Experimenting is what is going to get us places! On one hand, our food customers face challenges, on the other hand, we have a brand-new Dynamics 365 platform. What does this mean? Opportunities galore! How can we come up with innovative solutions, based on new technologies that Microsoft offers, to solve our clients’ challenges? This question led to the start of a pilot for Demand Forecasting. A challenge that applies especially to many fresh food companies. Due to its complexity. Purchasing and sales are changing every day, and there is certainly still a lot to be gained here. Interesting findings have emerged from this pilot. However, what can surely occur in a pilot is an unexpected outcome. The process and our findings in a nutshell:
Written by: Thijs Boonen and Robin de Kivit, Consultants Schouw Informatisering
We started this experiment together with Microsoft. The combining of our food knowledge and the possibilities of the Dynamics 365 platform offer a good base to start. To begin with, we identified which factors could possibly have an impact on supply and demand, such as the weather. Step two consisted of cleaning up the historical data of the client (with the client’s consent), and to then bring this together in one model. Important here is the vision of the client; How do they work with the system? Are there specific variables that buyers and sellers use? Based on the formulated factors and the historical (weather) data we built a model in Microsoft’s cloud service, Machine Learning Studio. This model walks through every step and learns, with the help of algorithms, from the data and variables you feed it. This gives a score on how well your model determines its prediction ability. Eventually, the pilot closes by validating with the client whether your data is correct.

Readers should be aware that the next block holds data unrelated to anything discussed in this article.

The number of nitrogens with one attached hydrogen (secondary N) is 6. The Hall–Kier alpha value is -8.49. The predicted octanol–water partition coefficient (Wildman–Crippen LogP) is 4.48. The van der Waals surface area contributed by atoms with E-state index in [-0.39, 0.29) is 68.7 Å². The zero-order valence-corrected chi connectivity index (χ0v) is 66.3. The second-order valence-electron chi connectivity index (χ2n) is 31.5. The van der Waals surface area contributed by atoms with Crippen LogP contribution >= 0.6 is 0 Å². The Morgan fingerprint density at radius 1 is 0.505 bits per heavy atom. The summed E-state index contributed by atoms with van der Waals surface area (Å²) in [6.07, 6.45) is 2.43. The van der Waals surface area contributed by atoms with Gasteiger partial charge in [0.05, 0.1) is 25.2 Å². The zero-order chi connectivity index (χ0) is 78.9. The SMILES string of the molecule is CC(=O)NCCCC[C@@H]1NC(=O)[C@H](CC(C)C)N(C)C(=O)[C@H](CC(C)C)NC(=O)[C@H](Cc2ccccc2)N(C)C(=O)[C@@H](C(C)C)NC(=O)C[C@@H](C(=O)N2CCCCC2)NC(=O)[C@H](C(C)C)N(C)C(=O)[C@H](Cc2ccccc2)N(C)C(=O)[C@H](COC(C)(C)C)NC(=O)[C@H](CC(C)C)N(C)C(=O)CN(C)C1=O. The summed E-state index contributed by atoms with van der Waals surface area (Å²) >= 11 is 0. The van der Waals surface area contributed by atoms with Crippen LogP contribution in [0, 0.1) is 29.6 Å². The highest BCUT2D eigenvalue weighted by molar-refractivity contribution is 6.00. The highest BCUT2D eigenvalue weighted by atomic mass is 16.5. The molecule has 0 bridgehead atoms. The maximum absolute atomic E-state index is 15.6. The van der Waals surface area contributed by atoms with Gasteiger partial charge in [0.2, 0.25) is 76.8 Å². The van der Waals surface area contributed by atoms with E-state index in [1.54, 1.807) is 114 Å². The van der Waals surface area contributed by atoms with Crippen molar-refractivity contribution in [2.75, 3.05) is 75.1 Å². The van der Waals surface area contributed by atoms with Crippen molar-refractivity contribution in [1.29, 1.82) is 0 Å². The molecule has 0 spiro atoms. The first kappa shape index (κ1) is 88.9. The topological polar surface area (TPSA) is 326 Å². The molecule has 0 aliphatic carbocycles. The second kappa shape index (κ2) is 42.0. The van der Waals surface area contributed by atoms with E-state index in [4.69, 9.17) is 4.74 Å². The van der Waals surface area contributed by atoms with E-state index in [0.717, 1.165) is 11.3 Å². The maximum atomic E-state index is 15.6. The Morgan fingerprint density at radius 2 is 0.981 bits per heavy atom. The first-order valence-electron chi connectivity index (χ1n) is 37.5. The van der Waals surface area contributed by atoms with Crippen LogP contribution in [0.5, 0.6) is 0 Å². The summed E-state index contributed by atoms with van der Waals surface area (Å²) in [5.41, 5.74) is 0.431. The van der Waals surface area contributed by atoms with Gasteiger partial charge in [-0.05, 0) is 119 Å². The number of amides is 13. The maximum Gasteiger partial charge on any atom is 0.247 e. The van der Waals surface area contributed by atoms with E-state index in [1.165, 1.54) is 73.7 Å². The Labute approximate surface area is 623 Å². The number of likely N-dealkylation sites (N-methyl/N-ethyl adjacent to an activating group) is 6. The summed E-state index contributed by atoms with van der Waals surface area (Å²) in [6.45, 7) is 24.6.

Unfortunately, the results were not as expected. Which means the question arises; Did we choose the correct variables? Where did we go wrong? We concluded that for a tool like this, we need a team of experts that all work together. From the client, to the software supplier, to data scientists who can give context to the results. We have the food knowledge, the tools and the ERP system full of useful data, and we are experimenting with possibilities. However, we also need data scientists and the client to create a model that we can ultimately use in practice.
Basically, experimenting is an educational process. It is not just about developing a marketable product, it is just as much about the enthusiasm that arises internally and externally during such a process of experimenting with technological innovations. And that lies at the base of future developments!
Simultaneously to the above experiment, a Schouw Informatisering customer conducted a similar experiment together with Erasmus Q-Intelligence (EQI). This showed that we could perfectly join forces in this area with this Data Analytics specialist. This cooperation ensures that we can now help our customers with specific challenges they face in the field of Demand Forecasting.